Prechter observes that it is generally not until the third wave that mass participation truly starts to play a role in a market advance (with mass participation being almost the dominant characteristic of the final, ecstatic fifth wave). And the fact that the Commitment of Traders reports on futures positions has consistently shown both large long positions among informed, large speculators as well as even larger short positions among equally well-informed commercial hedgers only underscores the duality often at work in the early stages of bull markets.


The evidence is compelling that the bull market in precious metals that began between the autumn of 2000 and the spring of 2001 has ended. Significant corrections in the weekly charts of continuous gold futures, the Goldman Sachs Precious Metals Index, continuous silver futures, and the Gold Bugs Index occurring in February 2003 all seem to support this conclusion. Here, I will use a combination of Elliott wave theory and Fibonacci projections as well as other tools such as trend channels to further make the point that a sizable retracement in precious metals is at hand.

Looking first at the weekly continuous gold futures, I note a five-wave sequence that begins with a wave 1 peak at 305 in May 2001, a wave 2 trough at 280 in December 2001, a wave 3 peak at 334 in June 2002, a wave 4 trough in August 2002, and a wave 5 peak in February 2003.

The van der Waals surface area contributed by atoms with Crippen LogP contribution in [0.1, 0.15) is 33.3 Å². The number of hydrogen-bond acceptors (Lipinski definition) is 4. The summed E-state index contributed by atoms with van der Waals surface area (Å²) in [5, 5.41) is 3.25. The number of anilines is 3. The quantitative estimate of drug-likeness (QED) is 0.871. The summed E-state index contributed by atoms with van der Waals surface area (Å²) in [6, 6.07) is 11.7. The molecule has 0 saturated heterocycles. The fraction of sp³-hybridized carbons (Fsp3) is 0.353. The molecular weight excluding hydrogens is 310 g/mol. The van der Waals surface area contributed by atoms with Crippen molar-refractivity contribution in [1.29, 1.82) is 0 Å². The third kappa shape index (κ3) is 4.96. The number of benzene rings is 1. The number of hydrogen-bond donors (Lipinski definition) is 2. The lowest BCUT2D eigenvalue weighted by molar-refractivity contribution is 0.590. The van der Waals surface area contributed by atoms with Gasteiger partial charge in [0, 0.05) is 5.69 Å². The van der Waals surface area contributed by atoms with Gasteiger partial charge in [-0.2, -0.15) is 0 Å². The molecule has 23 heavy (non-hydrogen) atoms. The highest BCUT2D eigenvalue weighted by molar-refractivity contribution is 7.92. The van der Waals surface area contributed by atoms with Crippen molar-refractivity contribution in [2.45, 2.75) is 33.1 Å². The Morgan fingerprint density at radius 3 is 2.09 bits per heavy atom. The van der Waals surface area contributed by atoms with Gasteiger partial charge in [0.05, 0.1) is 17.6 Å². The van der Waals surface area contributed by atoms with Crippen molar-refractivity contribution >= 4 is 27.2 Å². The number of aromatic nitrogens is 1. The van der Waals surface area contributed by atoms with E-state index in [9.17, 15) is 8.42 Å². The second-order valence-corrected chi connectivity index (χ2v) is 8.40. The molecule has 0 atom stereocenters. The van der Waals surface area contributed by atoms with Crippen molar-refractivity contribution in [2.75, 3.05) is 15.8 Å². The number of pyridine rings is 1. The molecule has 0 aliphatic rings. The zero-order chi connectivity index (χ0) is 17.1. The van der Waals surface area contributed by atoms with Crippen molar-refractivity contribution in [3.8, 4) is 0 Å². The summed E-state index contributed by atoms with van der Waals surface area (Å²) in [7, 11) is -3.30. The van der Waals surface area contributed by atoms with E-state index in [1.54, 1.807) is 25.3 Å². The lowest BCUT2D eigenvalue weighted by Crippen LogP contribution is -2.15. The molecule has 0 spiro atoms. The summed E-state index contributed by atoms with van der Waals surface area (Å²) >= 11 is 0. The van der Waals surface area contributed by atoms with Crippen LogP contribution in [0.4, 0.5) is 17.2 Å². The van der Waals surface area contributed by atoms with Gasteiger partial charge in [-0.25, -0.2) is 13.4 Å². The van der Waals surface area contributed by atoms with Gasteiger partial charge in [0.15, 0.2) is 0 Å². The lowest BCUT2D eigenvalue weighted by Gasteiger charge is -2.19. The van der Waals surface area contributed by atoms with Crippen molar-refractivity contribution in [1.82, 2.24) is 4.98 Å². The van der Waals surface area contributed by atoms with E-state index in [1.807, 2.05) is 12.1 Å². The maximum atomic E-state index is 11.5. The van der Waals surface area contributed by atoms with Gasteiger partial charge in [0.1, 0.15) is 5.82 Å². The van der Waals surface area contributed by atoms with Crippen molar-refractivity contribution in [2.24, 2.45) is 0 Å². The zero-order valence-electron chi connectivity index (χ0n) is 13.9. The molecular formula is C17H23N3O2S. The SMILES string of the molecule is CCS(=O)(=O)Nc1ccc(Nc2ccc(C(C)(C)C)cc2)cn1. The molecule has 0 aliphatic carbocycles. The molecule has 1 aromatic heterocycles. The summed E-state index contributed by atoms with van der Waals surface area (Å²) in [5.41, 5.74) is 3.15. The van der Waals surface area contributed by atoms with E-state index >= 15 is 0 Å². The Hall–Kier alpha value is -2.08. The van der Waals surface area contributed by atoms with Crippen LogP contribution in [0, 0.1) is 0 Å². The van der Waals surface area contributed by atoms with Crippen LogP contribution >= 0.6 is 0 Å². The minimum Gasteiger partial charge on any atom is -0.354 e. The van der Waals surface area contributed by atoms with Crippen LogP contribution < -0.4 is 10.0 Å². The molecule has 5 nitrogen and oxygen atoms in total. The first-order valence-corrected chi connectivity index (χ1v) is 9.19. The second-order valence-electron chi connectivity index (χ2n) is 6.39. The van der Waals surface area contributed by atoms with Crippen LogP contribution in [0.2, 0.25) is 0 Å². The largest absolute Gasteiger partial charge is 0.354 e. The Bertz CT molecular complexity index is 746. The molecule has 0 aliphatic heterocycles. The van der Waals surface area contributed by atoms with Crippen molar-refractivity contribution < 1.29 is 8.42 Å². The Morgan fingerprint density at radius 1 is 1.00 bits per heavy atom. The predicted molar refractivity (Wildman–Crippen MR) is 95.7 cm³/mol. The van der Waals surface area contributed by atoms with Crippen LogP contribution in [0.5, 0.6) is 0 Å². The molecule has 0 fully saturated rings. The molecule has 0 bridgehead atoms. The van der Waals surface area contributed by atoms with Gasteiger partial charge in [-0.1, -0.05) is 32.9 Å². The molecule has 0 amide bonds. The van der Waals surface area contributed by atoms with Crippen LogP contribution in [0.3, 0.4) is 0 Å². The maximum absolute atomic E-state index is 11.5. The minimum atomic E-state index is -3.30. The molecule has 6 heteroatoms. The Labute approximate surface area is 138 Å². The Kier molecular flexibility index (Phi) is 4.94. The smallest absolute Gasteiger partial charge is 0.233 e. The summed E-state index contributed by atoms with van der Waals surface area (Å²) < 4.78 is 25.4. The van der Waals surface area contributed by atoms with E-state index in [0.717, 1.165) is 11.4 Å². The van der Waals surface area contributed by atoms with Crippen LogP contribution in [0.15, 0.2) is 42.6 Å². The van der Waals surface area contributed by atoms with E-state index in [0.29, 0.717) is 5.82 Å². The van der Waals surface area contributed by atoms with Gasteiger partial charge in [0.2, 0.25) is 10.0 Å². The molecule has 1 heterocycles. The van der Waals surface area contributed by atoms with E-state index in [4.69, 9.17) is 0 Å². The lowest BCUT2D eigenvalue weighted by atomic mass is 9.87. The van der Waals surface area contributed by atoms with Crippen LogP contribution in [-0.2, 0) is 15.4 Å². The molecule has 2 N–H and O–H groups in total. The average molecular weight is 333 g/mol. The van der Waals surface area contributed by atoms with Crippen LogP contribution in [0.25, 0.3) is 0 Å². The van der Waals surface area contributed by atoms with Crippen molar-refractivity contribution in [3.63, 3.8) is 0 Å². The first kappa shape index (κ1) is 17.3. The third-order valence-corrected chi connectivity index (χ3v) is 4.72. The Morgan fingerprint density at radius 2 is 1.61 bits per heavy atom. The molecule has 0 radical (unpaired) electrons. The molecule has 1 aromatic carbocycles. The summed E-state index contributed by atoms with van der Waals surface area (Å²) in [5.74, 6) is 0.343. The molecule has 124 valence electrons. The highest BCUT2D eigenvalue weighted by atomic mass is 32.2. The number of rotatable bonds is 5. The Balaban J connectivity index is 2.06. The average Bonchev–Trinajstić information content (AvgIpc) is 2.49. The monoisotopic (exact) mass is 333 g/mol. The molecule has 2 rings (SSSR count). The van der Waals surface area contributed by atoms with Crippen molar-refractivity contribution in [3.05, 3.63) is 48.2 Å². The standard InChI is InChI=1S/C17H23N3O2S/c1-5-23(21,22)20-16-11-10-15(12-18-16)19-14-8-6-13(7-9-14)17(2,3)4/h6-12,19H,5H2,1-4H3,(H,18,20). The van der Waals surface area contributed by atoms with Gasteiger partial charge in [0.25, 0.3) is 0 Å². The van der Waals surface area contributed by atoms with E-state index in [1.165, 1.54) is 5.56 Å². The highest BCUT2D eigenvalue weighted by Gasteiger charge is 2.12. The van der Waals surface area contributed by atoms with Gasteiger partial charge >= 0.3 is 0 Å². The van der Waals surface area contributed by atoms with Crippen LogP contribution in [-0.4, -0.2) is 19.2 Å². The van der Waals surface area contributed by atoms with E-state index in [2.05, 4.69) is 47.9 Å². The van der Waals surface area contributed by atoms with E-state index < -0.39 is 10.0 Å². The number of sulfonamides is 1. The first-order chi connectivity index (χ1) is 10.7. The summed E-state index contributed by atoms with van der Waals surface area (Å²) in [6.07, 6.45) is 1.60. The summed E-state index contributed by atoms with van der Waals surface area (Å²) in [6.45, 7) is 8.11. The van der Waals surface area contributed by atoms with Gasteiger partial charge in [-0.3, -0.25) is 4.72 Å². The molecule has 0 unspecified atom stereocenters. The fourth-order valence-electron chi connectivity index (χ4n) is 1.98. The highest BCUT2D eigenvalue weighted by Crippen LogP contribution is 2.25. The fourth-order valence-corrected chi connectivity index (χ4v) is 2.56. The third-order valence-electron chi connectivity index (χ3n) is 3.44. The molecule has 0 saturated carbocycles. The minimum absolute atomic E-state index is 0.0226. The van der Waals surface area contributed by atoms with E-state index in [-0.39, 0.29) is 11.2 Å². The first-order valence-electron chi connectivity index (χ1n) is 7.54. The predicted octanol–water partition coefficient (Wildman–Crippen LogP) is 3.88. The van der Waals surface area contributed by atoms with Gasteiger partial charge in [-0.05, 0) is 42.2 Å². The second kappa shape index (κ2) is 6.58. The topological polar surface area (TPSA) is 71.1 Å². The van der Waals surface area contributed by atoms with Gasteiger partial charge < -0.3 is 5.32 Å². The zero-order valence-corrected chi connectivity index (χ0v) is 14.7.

Figure 1: These five waves appear to represent the first major leg up in gold's secular bull market.

Robert Fischer, in his Fibonacci Applications And Strategies For Traders, presents an interesting Fibonacci-based method for anticipating the end of the fifth wave in an Elliott five-wave sequence (see my Advantage piece, "Fibonacci and Fifth Waves," February 11, 2003, for another application of Fischer's observations). Fischer suggests multiplying the extent of the first wave in the sequence by the Fibonacci ratio of 1.618, and then adding that number to the value at the top of the first wave.

A companion method that Fischer introduces calls for multiplying the amplitude of the third wave (end of wave 3, less value at the beginning of wave 1) times the same Fibonacci ratio — this time expressed as 0.618, and then adding that number to the value at the end of the third wave. Either method is geared toward giving the Elliott wave-based trader a target for the end of the fifth wave. Fischer disagrees with those Elliotticians (including Ralph Nelson Elliott himself) who believe that the five-wave sequence alone can be used to accurately predict the end of the fifth wave.

For me, I use Fischer's method to anticipate a range between which the fifth wave is likely to end or, more specifically, a range within which the risks of the fifth wave ending increase significantly. Thus, applying Fischer's method to the weekly chart of continuous gold futures provides the following:

Method 1

Length of wave 1: 305 ­ 268 = 37

37 x 1.618 = 59.866

305 + 59.866 = 364.866

Method 2

Amplitude of wave 3: 334 ­ 268 = 66

66 x 0.618 = 40.788

334 + 40.788 = 374.788

The target range for the end of the fifth wave in continuous gold futures, then, is 365 -375. Looking back to the gold futures (Figure 1), we note that gold (again, as measured by continuous futures) topped out on an intraweek basis at 384.50. The close of that week, however, was 370.50, almost perfectly within the range suggested by Fischer's method.